An Executive Member of the Centre for Democratic Transitions, Ghana, Professor Kwamena Ahwoi has waded into the ongoing debate on the double salary saga praying President Nana Addo Danquah Akufo-Addo to halt the current police investigations.
Prof. Ahwoi in a letter to the President attributed the double salary and overpayment to Article 71 Office Holders in the former President John Mahama administration to systemic and structural flaws and should, therefore, not be criminalised.
Government is currently investigating Article 71 Office Holders who allegedly received double and overpayments but Prof. Ahwoi stated: “Excellency, these problems will recur in the future if we do not acknowledge them as systemic and structural failures and rather insist on treating them as criminal matters”.
According to Prof Ahwoi, he was part of Professor Dora Francesca Edu-Buandoh Presidential Committee on Emoluments (PCEs) which was appointed by Former President John Dramani Mahama to make recommendations for Article 71 Office Holders in the Sixth Government of the Fourth Republic which was in office between January 2013 and January 2017.
“My intention in writing this letter is to draw your attention to certain systemic and structural flaws in the method of paying some of the Article 71 Office Holders which the Committee identified in the course of its work and which I believe are at the heart of the present problem regarding the alleged double payment and overpayment of salaries and other emoluments to those Office holders”, he stated.
“Unfortunately, the consequences of those flaws are being treated as criminal matters and have become the subject of current police criminal investigations”, Prof. Ahwoi added.
These problems according to Prof. Ahwoi occurred in the past, even in former President John Agyekum Kufour’s administration and the late President John Evans Atta Mills was compelled to write to the then Speaker of Parliament on the issue.
Prof. Ahwoi advised the government to establish a taskforce with representation from the Office of the President, Parliamentary Service, Ministry of Finance, CAGD, Audit Service and the Presidential Committee on Emoluments 2013-2017 to reconcile the accounts of the affected Article 71 Office Holders on a case by case basis.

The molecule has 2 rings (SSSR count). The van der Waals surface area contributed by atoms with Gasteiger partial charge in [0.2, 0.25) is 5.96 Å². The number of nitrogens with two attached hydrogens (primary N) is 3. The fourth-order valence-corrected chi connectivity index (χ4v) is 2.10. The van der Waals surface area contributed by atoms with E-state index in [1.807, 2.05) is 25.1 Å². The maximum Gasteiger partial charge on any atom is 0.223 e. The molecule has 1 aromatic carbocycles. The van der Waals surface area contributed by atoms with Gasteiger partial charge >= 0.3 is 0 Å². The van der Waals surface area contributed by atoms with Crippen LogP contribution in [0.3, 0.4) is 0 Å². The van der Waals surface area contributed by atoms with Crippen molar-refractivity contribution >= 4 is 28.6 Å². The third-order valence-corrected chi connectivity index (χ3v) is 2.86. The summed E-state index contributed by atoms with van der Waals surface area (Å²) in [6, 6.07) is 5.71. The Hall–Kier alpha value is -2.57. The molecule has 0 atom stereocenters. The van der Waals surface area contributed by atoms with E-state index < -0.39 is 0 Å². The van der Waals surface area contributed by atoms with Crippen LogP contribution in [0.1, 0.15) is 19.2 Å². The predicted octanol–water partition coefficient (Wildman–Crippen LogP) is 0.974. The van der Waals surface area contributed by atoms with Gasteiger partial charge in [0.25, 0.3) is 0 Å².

“Article 71 Office Holders found to have been overpaid or doubly paid should be made to refund the overpayment or double payment staggered over an agreed period of time.
Prof. Ahwoi stated that the letter dated March 29, 2010 written by the then Chief of Staff addressed to the Auditor General and copied the Speaker of Parliament stated “The Auditor-General has since concluded the audit verification and issued his report, a copy of which is also attached herein, for your perusal. As you will see from the report, there were no shortfalls in respect of payments made by the Office of the President.
Some under and overpayments were, however, discovered in the payments made by the office of Parliament. The details are, 54 Ministers who were Members of Parliament were shortpaid by a total of Ghc411, 632.00. This was paid to them on the 7th of May 2010.
Five Ministers who were Members of Parliament were overpaid by a total of Ghc94, 080.00 and one 176 Members of Parliament were overpaid by a total of Ghc648, 710.00.
The purpose of this letter is to kindly request you to ensure that the overpayment indicated in paragrapgh Two are refunded by those concerned”.
Presidential Committee on Emoluments
According to Prof Ahwoi, the Professor Dora Francesca Edu-Buandoh Presidential Committee on Emoluments (PCEs) made some sterling recommendations based on its findings which when implemented could go a long way to permanently address the issue of double and over payment.
He said the Prof. Edu-Buandoh Presidential Committee on Emoluments report dated 31st August 2016, identified the Procedure for processing MPs salaries and the timing for the establishment of PCEs as two major challenges which needed to be dealt with through its recommendation.
“Whereas some MPs salaries are processed by the Parliamentary Service, the salaries of MPs who are also Ministers are processed by the Controller and Accountants General Department (CAGD). This parallel processing does not allow for easy tracking of how MPs are paid. It, therefore, recommended that “The salaries of all MPs should be processed by the Parliamentary Service and the difference between the emoluments of MPs and MPs who are also Ministers should be processed by the CAGD”.
Additionally, the committee observed that apart from the Greenstreet (1993) that was set up early in the first year of the First Government of the Fourth Republic, all other Presidential Committees on Emoluments have been set up either in the second, third or final year of the term of the government. “The late establishment of the PCEs puts pressure on the Committee to submit a report that is not fully discussed by the approving authorities and thus rushed through implementation.
The situation is worsened when the PCE is set up close to or in an election year, because the implementation of the recommendations is then pushed to the next government as the costing would not have been catered for in the budget.
Furthermore, because the recommendations take retrospective effect from the date the government starts its term, there are usually arrears of emoluments to be paid to Article 71 Office Holders” Prof. Ahwoi stated.
He recommended that parliament should pass an Act to give details to the skeletal framework of Article 71 Office Holders. “Within that Act, there should be provision for Presidents to set up PCEs within six months of assuming office. That way the implementation of their recommendations would be prospective rather than retrospective”, he added.